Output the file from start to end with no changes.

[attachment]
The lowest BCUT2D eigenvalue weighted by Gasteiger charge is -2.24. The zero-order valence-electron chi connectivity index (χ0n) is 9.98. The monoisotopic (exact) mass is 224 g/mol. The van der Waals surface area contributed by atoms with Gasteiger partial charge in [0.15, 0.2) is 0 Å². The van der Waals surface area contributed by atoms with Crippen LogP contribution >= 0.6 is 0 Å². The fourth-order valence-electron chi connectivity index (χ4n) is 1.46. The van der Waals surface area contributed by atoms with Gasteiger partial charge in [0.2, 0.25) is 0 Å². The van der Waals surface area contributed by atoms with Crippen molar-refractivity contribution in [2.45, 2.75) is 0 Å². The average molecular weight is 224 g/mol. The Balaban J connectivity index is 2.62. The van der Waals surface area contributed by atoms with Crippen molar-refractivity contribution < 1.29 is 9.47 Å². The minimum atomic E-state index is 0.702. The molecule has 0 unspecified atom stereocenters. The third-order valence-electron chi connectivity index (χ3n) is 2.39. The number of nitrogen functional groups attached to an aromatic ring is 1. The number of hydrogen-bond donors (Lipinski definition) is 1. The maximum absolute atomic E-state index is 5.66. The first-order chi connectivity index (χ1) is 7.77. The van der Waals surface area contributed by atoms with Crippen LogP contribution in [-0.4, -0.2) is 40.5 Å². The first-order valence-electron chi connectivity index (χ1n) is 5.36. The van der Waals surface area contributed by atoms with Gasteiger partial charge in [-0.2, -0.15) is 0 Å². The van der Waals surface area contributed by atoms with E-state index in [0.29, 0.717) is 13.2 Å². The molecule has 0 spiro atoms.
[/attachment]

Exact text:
The lowest BCUT2D eigenvalue weighted by Gasteiger charge is -2.24. The zero-order valence-electron chi connectivity index (χ0n) is 9.98. The monoisotopic (exact) mass is 224 g/mol. The van der Waals surface area contributed by atoms with Gasteiger partial charge in [0.15, 0.2) is 0 Å². The van der Waals surface area contributed by atoms with Crippen LogP contribution >= 0.6 is 0 Å². The fourth-order valence-electron chi connectivity index (χ4n) is 1.46. The van der Waals surface area contributed by atoms with Gasteiger partial charge in [0.2, 0.25) is 0 Å². The van der Waals surface area contributed by atoms with Crippen molar-refractivity contribution in [2.45, 2.75) is 0 Å². The average molecular weight is 224 g/mol. The Balaban J connectivity index is 2.62. The van der Waals surface area contributed by atoms with Crippen molar-refractivity contribution < 1.29 is 9.47 Å². The minimum atomic E-state index is 0.702. The molecule has 0 unspecified atom stereocenters. The third-order valence-electron chi connectivity index (χ3n) is 2.39. The number of nitrogen functional groups attached to an aromatic ring is 1. The number of hydrogen-bond donors (Lipinski definition) is 1. The maximum absolute atomic E-state index is 5.66. The first-order chi connectivity index (χ1) is 7.77. The van der Waals surface area contributed by atoms with Crippen LogP contribution in [-0.4, -0.2) is 40.5 Å². The first-order valence-electron chi connectivity index (χ1n) is 5.36. The van der Waals surface area contributed by atoms with Gasteiger partial charge in [-0.2, -0.15) is 0 Å². The van der Waals surface area contributed by atoms with E-state index in [0.29, 0.717) is 13.2 Å². The molecule has 0 spiro atoms.